We all suffer from it. Whether it is self-inflicted or brought on by someone else’s judgement we all feel shame. We may be ashamed of something that happened in our past when were we young and inexperienced, we may be ashamed of something that someone close to us did that reflected poorly on our choice in associations, we may just be insecure and ashamed of it. But make no mistake, we ALL feel shame, and that is OK! What is not OK is shaming others. Judging people for the decisions they make based on their own lives and situations when we have no idea what their life is actually like.
Personally, I feel that Mom Shaming is the worst kind of shaming. Every mom (and every dad) is doing the absolute best they can do for their children with the resources they have. Whether they choose to breast or formula feed, rock their babies to sleep or let them cry it out, send their kids to daycare or stay at home. All of these decisions are made based on the resources, parenting beliefs and experiences of the parents making them. We do not know what their situation is, so who are we to judge them. A mom may be a breast cancer survivor that had a double mastectomy and cannot breast feed no matter how much they want to. A mom may want to formula feed because they cannot get over the debilitating postpartum depression but cannot because the cost it too high. A mom not be able to stay home because she needs to work to support her family. We do not know what the situation is but it is none of our business.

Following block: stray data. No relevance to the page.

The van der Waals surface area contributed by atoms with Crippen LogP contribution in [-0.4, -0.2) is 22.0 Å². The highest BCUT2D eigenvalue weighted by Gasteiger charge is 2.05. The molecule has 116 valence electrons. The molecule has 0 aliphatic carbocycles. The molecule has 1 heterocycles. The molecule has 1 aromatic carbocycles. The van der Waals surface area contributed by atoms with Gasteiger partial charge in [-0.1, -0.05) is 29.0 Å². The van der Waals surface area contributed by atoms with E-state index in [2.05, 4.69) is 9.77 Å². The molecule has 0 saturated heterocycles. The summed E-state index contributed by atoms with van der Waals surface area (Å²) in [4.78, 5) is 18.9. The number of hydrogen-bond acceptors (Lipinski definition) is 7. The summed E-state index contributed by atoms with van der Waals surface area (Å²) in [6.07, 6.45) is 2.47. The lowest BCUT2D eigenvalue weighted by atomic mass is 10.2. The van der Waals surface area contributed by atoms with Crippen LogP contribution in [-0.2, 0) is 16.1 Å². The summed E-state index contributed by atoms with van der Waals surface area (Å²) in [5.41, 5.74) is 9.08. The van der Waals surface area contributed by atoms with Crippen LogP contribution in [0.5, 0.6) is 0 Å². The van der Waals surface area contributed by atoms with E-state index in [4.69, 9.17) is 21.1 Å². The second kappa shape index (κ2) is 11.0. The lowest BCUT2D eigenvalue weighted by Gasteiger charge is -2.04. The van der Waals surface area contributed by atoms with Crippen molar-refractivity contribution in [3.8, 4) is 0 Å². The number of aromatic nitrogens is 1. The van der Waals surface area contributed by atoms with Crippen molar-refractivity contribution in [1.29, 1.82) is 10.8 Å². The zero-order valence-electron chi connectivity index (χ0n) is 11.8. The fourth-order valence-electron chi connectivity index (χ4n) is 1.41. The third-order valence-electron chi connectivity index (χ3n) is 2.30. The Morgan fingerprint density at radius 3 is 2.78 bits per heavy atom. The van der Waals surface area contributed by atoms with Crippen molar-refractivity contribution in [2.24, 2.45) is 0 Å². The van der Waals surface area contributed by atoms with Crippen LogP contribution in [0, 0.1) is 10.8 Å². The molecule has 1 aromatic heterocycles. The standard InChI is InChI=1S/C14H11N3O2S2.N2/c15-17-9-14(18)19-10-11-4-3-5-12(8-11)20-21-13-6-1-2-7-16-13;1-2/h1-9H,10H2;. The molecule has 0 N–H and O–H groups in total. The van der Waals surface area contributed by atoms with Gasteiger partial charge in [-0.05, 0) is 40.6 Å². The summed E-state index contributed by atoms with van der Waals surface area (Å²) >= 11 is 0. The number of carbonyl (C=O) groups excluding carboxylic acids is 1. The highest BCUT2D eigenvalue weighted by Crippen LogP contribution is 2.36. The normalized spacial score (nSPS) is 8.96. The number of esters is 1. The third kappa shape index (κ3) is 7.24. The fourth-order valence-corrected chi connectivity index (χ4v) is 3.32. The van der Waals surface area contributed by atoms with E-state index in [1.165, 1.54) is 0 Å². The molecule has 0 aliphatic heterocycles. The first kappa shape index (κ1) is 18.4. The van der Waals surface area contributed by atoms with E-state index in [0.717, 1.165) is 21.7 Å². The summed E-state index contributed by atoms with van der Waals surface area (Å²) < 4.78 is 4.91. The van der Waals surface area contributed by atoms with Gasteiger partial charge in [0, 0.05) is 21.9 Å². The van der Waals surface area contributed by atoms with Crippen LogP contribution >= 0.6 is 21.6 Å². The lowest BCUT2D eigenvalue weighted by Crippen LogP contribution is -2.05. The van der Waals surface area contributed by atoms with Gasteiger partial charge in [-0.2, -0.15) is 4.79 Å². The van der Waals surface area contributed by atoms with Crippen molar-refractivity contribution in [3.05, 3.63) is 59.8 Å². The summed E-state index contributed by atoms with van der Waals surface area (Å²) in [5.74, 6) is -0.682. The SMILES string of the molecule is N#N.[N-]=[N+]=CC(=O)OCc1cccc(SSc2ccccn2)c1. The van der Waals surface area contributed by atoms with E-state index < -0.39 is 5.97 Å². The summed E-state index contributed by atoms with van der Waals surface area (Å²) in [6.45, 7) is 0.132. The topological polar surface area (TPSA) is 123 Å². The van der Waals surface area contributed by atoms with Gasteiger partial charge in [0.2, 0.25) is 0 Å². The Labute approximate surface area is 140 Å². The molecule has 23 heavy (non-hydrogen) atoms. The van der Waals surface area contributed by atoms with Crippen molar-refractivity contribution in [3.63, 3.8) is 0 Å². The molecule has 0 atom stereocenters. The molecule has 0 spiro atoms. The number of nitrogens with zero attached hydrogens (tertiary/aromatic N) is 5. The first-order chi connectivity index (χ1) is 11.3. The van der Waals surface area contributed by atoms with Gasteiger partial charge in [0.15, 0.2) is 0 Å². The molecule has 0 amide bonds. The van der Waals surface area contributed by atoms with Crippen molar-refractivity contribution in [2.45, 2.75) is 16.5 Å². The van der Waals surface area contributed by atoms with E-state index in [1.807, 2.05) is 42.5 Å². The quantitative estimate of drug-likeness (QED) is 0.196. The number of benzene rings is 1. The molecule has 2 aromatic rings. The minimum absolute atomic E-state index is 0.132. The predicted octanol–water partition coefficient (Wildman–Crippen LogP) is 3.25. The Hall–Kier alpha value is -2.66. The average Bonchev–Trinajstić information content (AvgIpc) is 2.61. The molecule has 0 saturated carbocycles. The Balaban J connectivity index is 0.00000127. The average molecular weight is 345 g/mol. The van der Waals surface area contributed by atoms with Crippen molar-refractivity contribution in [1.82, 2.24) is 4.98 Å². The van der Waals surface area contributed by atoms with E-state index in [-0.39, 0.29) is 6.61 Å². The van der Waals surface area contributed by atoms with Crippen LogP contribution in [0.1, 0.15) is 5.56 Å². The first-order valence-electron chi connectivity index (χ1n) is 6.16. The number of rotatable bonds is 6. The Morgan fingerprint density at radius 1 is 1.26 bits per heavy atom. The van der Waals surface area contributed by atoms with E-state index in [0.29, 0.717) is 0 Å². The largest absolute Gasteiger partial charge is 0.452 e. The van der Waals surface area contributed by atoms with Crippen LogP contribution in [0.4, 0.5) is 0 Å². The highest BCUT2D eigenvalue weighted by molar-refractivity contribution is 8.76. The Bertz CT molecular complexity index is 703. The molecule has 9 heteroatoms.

I try to never judge any person on this earth for the decisions they make, but especially other parents. I am certainly not perfect and there are times I find myself having that judgmental thought but when I catch myself I stop and ask that mom if there is anything I can do to help them in that moment if they look as if they are struggling. Or I offer a kind word of encouragement because let’s be honest we can all use more kind words offered to us on the regular. The kind words I offer could be the only kind words that mom has heard all day.
I was catching up with my friend Jamie yesterday, she recently had her son about 5 months ago and my second child is 2 months old. We were chatting about the difficulties of midnight feedings, strategies for sleeping, dealing with the incredible amount of weight that we moms deal with on a daily basis. We also talked about the joy our babies bring us, the smiles, the laughs, the coos, the looks of love and how all the hard parts are worth every stressful moment when they look at us. As we parted ways and made loose plans to be walking buddies she made a comment that hit me like a ton of bricks, “You can never have too many mom friends!” This is unbelievably true! We should not be breaking each other down but building each other up. We should be helping each other make it through the day if need be. We are all moms that could use a shoulder to lean on, or a helping hand, or a kind word. We are a village going through the same thing no matter how different the situation.
So when you see a mom struggling, offer a kind word or helping hand. If you are talking with a mom about their parenting choices hear what she is saying. Take it in. Understand what she is saying. You don’t need to agree with her choices but you do need to respect that these are her choices. If you are staunchly against her choices make the conscious decision to not be a mom shamer and keep your mouth shut. Unless they choose to not vaccinate their children, then you should make the conscious decision to never bring your child around their child.